Deoxycholate (in)solubility assays and preparation of fibronectin aggregates

Tissue homogenates (multiple sclerosis and chronic relapsing EAE) were incubated with deoxycholate buffer [2% deoxycholate and Complete Mini protease inhibitor cocktail (Roche) in 20 mM Tris–HCl, pH 8.3], for 30 min on ice. Proteins from lysolecithin-induced lesions were extracted from 30-µm thick slices through oscillation for at least 3 h in deoxycholate buffer. Deposited astroglial matrices were prepared by water-lysis of astrocytes for 2 h at 37°C. The efficiency of lysis was verified by DAPI staining, and only matrices without visible nuclei were used. Deposits were scraped in ice-cold deoxycholate buffer and further solubilized for 30 min on ice. Protein concentrations were determined by a Bio-Rad DC protein assay (Bio-Rad Laboratories) using bovine serum albumin as standard. For biochemical analysis, deoxycholate-soluble and -insoluble fractions from equal protein amounts of the deoxycholate extracts were separated by centrifugation at 13 000 rpm for 20 min at 4°C. The deoxycholate-insoluble pellets were dissolved in 2% SDS in 20 mM Tris–HCl, pH 8.8, whereas the deoxycholate-soluble supernatant was concentrated by trichloroacetic acid precipitation. For intralesion injections, the aggregates present in the deoxycholate-insoluble fraction were dialyzed against PBS for 24 h at 4°C. After dialysis, the protein content was determined and the presence of aggregates confirmed by western blot.

Lactate dehydrogenase and MTT assay

Oligodendrocyte progenitor cells were plated in 24-well plates (Nunc) at a density of 50 000 cells in 500 µl culture medium. Oligodendrocytes were treated with fibronectin aggregates (5.0 µg/ml of, the deoxycholate-insoluble fraction of rat astrocyte-derived deposits dialyzed against PBS) at the onset of differentiation (oligodendrocyte progenitor cells), 3 days (immature oligodendrocytes) or 7 days (mature oligodendrocytes) after initiating differentiation. After 3 days, the medium (lactate dehydrogenase assay) and cells [3-(4,5-Dimethylthiazol-2-yl)-2,5-diphenyltetrazolium bromide; MTT] were analysed. To determine the cytotoxicity of deoxycholate-insoluble fibronectin aggregates, the release of lactate dehydrogenase into the medium was measured using a commercial lactate dehydrogenase assay kit (Roche) according to manufacturer’s instructions. The effect on cell viability was determined with an MTT assay. Briefly, after medium was removed for the lactate dehydrogenase assay, cells were incubated with MTT diluted in culture medium (0.5 mg/ml, Sigma) for 3–4 h. MTT-formazan crystals were collected in dimethyl sulphoxide and absorption was measured at 560 nm. Cytotoxicity (lactate dehydrogenase) and cell viability (MTT) are expressed as the percentage of vehicle-treated (PBS) cells, which was set at 100%.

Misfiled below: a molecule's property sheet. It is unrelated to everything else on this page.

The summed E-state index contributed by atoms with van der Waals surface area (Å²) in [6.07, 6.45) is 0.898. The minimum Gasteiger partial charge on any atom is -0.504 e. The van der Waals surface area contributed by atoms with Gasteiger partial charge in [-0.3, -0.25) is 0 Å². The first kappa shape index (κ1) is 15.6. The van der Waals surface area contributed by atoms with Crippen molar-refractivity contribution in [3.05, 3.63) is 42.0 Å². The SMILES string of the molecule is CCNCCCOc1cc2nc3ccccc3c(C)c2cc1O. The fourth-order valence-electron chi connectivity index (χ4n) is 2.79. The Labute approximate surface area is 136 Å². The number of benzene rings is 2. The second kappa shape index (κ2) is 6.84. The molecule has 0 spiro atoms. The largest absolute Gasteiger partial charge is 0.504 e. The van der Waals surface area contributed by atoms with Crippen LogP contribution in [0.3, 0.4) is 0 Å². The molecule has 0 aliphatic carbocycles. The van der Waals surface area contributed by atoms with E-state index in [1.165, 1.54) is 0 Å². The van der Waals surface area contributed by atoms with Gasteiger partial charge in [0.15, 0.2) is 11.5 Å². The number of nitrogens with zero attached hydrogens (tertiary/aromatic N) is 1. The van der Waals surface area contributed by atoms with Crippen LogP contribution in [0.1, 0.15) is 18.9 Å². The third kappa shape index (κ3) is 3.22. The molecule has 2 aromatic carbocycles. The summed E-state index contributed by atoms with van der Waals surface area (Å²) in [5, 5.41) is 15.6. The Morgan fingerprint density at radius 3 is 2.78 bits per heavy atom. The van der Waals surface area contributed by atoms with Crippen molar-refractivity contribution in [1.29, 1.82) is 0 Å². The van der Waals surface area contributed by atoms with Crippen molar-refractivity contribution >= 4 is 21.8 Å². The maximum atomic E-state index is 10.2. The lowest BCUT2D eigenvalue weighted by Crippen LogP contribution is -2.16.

Electron microscopy analysis

The animals were perfused with 4% glutaraldehyde and lesion containing spinal cord was coronally sliced at ∼1 mm thickness and fixed with osmium tetroxide overnight before being subjected to a standard protocol of epoxy resin embedding (Zhao et al., 2008). Ultrathin sections of the lesion site were produced at transverse orientation and examined with a Hitachi H-600 electron microscope. Myelination of axons in the lesion was analysed for g-ratio, which is calculated as the diameter of axons divided by the diameter of axons with surrounding myelin sheaths.

Sodium dodecyl sulphate–polyacrylamide gel electrophoresis and western blotting

Equal amounts of proteins (tissue homogenates, cultured cells and reducing conditions) or volume [deoxycholate-(in)solubility assays, non-reducing conditions] were loaded onto 6 or 8% SDS-PAGE gels and subjected to western blot analysis as described previously (Bsibsi et al., 2012). The signals were detected using the Odyssey® Infrared Imaging System (Li-Cor Biosciences) and analysed using Odyssey V3.0 analysis software.


Cellular fibronectin expression is transiently increased in toxin-induced demyelination

Fibronectin effects on regeneration have been studied in various tissues (Scanzello et al., 2008). To assess whether on demyelination, changes in the extracellular matrix environment include fibronectin, we first examined the profile of fibronectin expression following toxin-induced demyelination. Injection of lysolecithin into spinal cord white matter creates focally demyelinated lesions without significant axonal loss (Blakemore and Franklin, 2008). These lesions undergo spontaneous remyelination, involving the activation of oligodendrocyte progenitor cells and their recruitment into the demyelinated area (0–10 days post lesion), and their subsequent differentiation and myelin sheath formation (10–21 days post lesion) (Zhao et al., 2006). In this model, the lesion area is characterized by an increased cellularity, which reflects well the area of demyelination as visualized with a Sudan Black myelin stain (Fig. 1A). Therefore, the demyelinated areas were identified based on their hypercellularity using DAPI staining for nuclei. Immunohistochemical analysis showed that fibronectin expression was highly detectable in demyelinated areas at 3 and 5 days post lesion, but progressively reduced at 10 and 15 days post lesion (Fig. 1B). Western blot analysis confirmed a clear and significant increase in fibronectin protein expression at 5 days post lesion, followed by a significant decrease at 14 days post lesion (Fig. 1C). Demyelination and ongoing remyelination of the lesions were confirmed by reduced expression levels of MBP at 5 days post lesion compared with unlesioned control, and increased MBP expression at 14 days post lesion as compared with 5 days post lesion, respectively (Fig. 1C). Transient expression of fibronectin was also observed using a second model of toxin-induced demyelination, in which ethidium bromide is injected into the caudal cerebral peduncle of rats (Supplementary Fig. 1; Woodruff and Franklin, 1999).